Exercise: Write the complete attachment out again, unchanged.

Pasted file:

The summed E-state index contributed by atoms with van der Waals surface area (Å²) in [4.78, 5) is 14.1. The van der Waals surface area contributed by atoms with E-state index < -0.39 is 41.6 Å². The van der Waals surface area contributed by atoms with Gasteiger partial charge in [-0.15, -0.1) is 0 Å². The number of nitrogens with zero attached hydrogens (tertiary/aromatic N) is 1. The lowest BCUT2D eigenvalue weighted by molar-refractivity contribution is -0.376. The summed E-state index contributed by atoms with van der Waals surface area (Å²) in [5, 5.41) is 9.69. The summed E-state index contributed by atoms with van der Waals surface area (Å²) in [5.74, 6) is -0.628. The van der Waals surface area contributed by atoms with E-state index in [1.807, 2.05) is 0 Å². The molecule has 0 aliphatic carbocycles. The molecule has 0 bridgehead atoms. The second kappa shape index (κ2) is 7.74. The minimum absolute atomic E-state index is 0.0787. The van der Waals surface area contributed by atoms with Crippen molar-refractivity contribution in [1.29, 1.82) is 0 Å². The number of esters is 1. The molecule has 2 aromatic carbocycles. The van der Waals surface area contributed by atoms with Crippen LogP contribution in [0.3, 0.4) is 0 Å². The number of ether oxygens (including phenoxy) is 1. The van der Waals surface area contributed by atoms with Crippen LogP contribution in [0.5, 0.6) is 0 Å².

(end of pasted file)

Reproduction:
The summed E-state index contributed by atoms with van der Waals surface area (Å²) in [4.78, 5) is 14.1. The van der Waals surface area contributed by atoms with E-state index < -0.39 is 41.6 Å². The van der Waals surface area contributed by atoms with Gasteiger partial charge in [-0.15, -0.1) is 0 Å². The number of nitrogens with zero attached hydrogens (tertiary/aromatic N) is 1. The lowest BCUT2D eigenvalue weighted by molar-refractivity contribution is -0.376. The summed E-state index contributed by atoms with van der Waals surface area (Å²) in [5, 5.41) is 9.69. The summed E-state index contributed by atoms with van der Waals surface area (Å²) in [5.74, 6) is -0.628. The van der Waals surface area contributed by atoms with E-state index in [1.807, 2.05) is 0 Å². The molecule has 0 aliphatic carbocycles. The molecule has 0 bridgehead atoms. The second kappa shape index (κ2) is 7.74. The minimum absolute atomic E-state index is 0.0787. The van der Waals surface area contributed by atoms with Crippen molar-refractivity contribution in [1.29, 1.82) is 0 Å². The number of esters is 1. The molecule has 2 aromatic carbocycles. The van der Waals surface area contributed by atoms with Crippen LogP contribution in [0.3, 0.4) is 0 Å². The number of ether oxygens (including phenoxy) is 1. The van der Waals surface area contributed by atoms with Crippen LogP contribution in [0.5, 0.6) is 0 Å².